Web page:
As anyone living with diabetes probably already knows, this condition can also affect other areas of the body from the ears and heart to diabetic foot careeven your feet. It’s actually fairly common for many people with diabetes to develop a foot problem at some point during their lifetime; however, your goal should be to prevent these issues from happening altogether by following our Regional Foot and Ankle Specialists Podiatrists helpful tips.

While problems can happen—and it is important that you turn to our Regional Foot and Ankle Specialists Podiatrists right away for care if they do—you can also follow these tips to reduce your risk of foot-related complications.

Maintain Blood Sugar Levels

First and foremost, it is important that you work with your team of doctors to ensure that you are getting the best medications and receiving the best treatment plan possible to ensure that your blood glucose is in the healthy range. This will go a long way and will help in preventing other health problems down the road.

Examine Your Feet Daily

How are you going to know when a problem is brewing if you never check your feet? If you thoroughly inspect your feet every day then you’ll be able to detect redness, swelling, cuts, ingrown toenails, and a plethora of other issues that may not initially seem like a big deal but could turn into a more serious problem if left untreated. If you are noticing any changes to your feet, it’s important that you give your podiatrist a call right away to see if you need to come into the office.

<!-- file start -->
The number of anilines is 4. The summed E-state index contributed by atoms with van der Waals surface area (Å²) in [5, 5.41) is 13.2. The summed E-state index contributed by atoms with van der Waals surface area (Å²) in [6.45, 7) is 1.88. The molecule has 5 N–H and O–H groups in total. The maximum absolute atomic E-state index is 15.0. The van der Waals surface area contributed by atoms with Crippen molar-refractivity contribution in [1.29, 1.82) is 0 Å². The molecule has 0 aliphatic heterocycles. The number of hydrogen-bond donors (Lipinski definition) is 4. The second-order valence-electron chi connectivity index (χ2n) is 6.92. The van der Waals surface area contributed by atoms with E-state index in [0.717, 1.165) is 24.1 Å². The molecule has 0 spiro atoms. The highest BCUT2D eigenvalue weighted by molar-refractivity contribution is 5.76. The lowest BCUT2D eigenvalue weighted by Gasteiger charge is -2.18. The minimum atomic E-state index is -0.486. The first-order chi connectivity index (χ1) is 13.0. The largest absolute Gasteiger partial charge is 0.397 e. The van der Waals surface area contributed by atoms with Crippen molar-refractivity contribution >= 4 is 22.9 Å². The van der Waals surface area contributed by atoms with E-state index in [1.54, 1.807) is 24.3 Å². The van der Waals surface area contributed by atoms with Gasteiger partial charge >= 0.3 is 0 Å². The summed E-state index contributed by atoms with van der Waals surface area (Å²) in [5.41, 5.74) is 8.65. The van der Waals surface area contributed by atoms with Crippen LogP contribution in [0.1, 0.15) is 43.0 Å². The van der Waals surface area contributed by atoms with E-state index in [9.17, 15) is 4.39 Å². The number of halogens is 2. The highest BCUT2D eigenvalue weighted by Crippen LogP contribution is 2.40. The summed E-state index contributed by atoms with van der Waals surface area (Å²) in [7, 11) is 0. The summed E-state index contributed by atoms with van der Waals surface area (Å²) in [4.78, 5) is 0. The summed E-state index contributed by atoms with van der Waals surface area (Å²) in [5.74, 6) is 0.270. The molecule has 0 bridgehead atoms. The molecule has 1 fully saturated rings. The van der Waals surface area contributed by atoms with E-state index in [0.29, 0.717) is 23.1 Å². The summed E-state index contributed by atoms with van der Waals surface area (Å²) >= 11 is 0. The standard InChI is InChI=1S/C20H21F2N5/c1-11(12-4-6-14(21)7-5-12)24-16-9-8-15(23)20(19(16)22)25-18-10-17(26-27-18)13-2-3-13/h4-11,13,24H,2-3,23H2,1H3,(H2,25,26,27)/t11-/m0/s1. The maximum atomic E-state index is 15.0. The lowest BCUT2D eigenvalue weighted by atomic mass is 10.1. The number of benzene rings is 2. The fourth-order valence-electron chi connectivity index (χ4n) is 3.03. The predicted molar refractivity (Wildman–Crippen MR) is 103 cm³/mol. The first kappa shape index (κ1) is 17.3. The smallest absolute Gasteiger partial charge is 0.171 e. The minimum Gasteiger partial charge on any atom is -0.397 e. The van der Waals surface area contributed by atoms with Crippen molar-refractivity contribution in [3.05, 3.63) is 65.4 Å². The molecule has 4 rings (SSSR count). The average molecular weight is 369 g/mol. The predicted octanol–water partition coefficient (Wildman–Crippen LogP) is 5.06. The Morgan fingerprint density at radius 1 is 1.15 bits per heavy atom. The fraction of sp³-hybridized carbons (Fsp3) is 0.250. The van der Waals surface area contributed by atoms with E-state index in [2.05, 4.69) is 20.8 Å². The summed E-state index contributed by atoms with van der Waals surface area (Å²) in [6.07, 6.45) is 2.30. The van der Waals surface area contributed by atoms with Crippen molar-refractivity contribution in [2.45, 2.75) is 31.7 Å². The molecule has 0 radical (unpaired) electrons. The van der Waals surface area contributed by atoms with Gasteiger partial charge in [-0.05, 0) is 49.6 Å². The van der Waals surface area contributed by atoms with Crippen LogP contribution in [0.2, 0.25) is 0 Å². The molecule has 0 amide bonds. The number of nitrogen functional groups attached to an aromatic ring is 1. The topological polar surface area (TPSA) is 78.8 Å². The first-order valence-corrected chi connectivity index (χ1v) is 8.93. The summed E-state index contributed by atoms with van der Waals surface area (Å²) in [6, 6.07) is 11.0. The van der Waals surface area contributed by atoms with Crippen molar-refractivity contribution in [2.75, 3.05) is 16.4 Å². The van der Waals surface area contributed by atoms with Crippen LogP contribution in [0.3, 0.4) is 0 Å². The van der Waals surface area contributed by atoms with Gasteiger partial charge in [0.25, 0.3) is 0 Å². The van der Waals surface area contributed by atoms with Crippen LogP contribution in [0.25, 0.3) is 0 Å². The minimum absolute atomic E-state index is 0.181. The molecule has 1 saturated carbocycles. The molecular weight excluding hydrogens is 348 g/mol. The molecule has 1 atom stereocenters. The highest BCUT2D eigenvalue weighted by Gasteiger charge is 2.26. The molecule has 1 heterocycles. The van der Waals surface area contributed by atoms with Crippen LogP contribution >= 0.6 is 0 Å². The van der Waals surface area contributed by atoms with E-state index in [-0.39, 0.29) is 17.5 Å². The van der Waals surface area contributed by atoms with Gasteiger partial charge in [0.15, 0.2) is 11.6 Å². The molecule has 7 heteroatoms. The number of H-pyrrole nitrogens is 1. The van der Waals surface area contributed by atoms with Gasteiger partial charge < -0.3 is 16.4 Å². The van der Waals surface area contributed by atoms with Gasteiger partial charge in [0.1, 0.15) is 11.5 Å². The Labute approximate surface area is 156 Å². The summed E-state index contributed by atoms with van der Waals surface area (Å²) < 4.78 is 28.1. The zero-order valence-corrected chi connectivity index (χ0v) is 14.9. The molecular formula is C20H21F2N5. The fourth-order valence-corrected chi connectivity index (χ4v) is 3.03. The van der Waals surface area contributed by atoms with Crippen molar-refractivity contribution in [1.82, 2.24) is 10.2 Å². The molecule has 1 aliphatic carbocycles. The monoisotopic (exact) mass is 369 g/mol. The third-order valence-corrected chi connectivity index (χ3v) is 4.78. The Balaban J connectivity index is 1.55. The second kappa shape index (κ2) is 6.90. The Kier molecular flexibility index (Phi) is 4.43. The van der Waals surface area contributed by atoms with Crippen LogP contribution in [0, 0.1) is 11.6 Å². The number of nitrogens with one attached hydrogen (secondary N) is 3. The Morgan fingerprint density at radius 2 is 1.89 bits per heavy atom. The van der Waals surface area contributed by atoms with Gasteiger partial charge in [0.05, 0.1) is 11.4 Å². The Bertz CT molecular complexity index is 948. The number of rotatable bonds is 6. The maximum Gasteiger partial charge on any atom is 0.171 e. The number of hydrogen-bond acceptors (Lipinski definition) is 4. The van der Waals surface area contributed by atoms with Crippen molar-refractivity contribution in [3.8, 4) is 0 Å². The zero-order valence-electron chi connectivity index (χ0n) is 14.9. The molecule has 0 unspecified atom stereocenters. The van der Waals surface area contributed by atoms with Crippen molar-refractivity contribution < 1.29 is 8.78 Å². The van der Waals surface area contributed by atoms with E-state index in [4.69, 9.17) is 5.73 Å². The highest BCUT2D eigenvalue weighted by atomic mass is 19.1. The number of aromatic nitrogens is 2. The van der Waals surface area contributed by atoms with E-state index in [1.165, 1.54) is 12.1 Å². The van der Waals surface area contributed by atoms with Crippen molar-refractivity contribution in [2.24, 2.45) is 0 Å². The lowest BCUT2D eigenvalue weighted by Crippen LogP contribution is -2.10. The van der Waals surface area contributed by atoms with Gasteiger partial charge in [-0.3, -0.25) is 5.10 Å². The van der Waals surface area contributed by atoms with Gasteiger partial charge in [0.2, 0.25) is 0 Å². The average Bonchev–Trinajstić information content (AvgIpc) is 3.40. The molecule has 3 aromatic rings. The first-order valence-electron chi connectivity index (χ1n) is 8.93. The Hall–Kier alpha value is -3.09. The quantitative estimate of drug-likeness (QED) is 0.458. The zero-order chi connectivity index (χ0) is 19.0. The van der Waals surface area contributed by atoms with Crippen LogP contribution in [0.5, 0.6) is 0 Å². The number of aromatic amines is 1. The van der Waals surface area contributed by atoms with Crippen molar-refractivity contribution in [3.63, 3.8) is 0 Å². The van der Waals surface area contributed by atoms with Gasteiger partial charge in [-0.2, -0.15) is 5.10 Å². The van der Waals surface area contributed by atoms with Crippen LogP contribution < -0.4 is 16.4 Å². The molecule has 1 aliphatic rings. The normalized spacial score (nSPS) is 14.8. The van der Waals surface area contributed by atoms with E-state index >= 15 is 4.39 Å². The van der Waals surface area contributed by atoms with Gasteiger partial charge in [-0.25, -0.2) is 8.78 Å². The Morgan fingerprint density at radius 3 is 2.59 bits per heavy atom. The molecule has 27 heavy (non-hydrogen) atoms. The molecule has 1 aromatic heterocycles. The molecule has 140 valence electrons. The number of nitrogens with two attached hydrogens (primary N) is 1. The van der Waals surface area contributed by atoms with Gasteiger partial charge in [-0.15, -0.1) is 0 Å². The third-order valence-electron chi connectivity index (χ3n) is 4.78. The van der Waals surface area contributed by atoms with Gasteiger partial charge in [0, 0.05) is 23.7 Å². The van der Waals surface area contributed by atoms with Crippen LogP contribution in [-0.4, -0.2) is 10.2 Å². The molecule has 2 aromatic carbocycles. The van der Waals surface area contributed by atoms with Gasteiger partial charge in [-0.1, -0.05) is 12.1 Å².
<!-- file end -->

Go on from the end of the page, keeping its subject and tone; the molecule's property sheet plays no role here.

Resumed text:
Wear the Right Shoes

Whether you are dealing with diabetic-related nerve damage or not, it’s important that you have the right shoes for your feet. Diabetic feet need a little extra support, cushioning and stability to prevent corns, calluses, bunions, injuries and other issues. Make sure that you are wearing supportive shoes that also give your toes room to move and wiggle around. Since some patients with diabetes also have some form of nerve damage, it’s also important that you wear shoes all day long, even indoors, to prevent injury.

Keep Feet Clean and Healthy

Diabetes or not, everyone should keep their feet clean by washing them every day. This means taking the time to truly wash every area of your feet with soap and water and then thoroughly drying them after getting out of the shower or tub. No matter if your feet are prone to dryness or not, it’s always a good idea to apply a moisturizer after bathing to prevent dry skin and cracking.